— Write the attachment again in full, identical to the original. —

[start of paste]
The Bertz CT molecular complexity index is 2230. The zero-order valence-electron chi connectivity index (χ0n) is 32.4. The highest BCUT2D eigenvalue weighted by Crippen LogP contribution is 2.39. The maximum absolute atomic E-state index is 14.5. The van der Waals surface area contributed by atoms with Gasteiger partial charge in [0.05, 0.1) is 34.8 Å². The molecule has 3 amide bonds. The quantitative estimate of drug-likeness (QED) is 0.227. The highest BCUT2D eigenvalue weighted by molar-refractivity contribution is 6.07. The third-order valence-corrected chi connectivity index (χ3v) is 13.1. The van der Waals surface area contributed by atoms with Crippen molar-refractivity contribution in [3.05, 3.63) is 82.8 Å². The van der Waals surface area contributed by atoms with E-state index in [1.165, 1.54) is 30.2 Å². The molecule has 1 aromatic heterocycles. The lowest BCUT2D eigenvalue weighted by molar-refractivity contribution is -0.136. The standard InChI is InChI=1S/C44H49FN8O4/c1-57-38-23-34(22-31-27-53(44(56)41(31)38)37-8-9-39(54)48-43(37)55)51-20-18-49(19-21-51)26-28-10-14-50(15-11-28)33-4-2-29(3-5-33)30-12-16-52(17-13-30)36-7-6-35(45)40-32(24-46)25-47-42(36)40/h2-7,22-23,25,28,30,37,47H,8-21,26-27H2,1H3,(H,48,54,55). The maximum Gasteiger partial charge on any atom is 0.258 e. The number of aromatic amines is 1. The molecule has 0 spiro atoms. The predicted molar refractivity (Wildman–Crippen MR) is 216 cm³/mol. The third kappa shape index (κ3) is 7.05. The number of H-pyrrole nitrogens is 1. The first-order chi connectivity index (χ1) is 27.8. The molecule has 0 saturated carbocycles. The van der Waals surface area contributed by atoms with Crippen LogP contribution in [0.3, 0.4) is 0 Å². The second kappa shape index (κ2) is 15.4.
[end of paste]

The Bertz CT molecular complexity index is 2230. The zero-order valence-electron chi connectivity index (χ0n) is 32.4. The highest BCUT2D eigenvalue weighted by Crippen LogP contribution is 2.39. The maximum absolute atomic E-state index is 14.5. The van der Waals surface area contributed by atoms with Gasteiger partial charge in [0.05, 0.1) is 34.8 Å². The molecule has 3 amide bonds. The quantitative estimate of drug-likeness (QED) is 0.227. The highest BCUT2D eigenvalue weighted by molar-refractivity contribution is 6.07. The third-order valence-corrected chi connectivity index (χ3v) is 13.1. The van der Waals surface area contributed by atoms with Crippen molar-refractivity contribution in [3.05, 3.63) is 82.8 Å². The van der Waals surface area contributed by atoms with E-state index in [1.165, 1.54) is 30.2 Å². The molecule has 1 aromatic heterocycles. The lowest BCUT2D eigenvalue weighted by molar-refractivity contribution is -0.136. The standard InChI is InChI=1S/C44H49FN8O4/c1-57-38-23-34(22-31-27-53(44(56)41(31)38)37-8-9-39(54)48-43(37)55)51-20-18-49(19-21-51)26-28-10-14-50(15-11-28)33-4-2-29(3-5-33)30-12-16-52(17-13-30)36-7-6-35(45)40-32(24-46)25-47-42(36)40/h2-7,22-23,25,28,30,37,47H,8-21,26-27H2,1H3,(H,48,54,55). The maximum Gasteiger partial charge on any atom is 0.258 e. The number of aromatic amines is 1. The molecule has 0 spiro atoms. The predicted molar refractivity (Wildman–Crippen MR) is 216 cm³/mol. The third kappa shape index (κ3) is 7.05. The number of H-pyrrole nitrogens is 1. The first-order chi connectivity index (χ1) is 27.8. The molecule has 0 saturated carbocycles. The van der Waals surface area contributed by atoms with Crippen LogP contribution in [0.3, 0.4) is 0 Å². The second kappa shape index (κ2) is 15.4.